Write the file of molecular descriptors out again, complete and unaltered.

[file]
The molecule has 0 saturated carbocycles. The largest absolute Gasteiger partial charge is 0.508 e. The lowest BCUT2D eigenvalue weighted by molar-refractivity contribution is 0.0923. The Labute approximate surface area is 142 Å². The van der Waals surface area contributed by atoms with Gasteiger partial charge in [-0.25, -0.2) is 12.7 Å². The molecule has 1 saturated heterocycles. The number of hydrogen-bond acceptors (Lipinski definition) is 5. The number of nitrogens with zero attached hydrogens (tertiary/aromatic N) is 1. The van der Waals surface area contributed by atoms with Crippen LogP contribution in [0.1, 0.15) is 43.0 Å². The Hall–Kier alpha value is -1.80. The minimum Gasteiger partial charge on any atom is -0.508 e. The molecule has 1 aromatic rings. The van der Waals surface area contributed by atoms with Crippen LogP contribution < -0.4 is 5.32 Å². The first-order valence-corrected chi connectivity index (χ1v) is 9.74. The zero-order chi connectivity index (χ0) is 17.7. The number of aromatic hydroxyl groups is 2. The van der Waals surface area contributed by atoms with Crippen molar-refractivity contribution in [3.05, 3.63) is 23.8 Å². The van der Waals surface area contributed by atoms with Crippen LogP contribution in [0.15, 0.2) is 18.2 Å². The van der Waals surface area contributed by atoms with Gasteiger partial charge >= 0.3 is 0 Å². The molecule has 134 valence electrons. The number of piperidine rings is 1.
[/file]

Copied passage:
The molecule has 0 saturated carbocycles. The largest absolute Gasteiger partial charge is 0.508 e. The lowest BCUT2D eigenvalue weighted by molar-refractivity contribution is 0.0923. The Labute approximate surface area is 142 Å². The van der Waals surface area contributed by atoms with Gasteiger partial charge in [-0.25, -0.2) is 12.7 Å². The molecule has 1 saturated heterocycles. The number of hydrogen-bond acceptors (Lipinski definition) is 5. The number of nitrogens with zero attached hydrogens (tertiary/aromatic N) is 1. The van der Waals surface area contributed by atoms with Crippen LogP contribution in [0.1, 0.15) is 43.0 Å². The Hall–Kier alpha value is -1.80. The minimum Gasteiger partial charge on any atom is -0.508 e. The molecule has 1 aromatic rings. The van der Waals surface area contributed by atoms with Crippen LogP contribution < -0.4 is 5.32 Å². The first-order valence-corrected chi connectivity index (χ1v) is 9.74. The zero-order chi connectivity index (χ0) is 17.7. The number of aromatic hydroxyl groups is 2. The van der Waals surface area contributed by atoms with Crippen molar-refractivity contribution in [3.05, 3.63) is 23.8 Å². The van der Waals surface area contributed by atoms with Crippen LogP contribution in [0.15, 0.2) is 18.2 Å². The van der Waals surface area contributed by atoms with Gasteiger partial charge >= 0.3 is 0 Å². The molecule has 134 valence electrons. The number of piperidine rings is 1.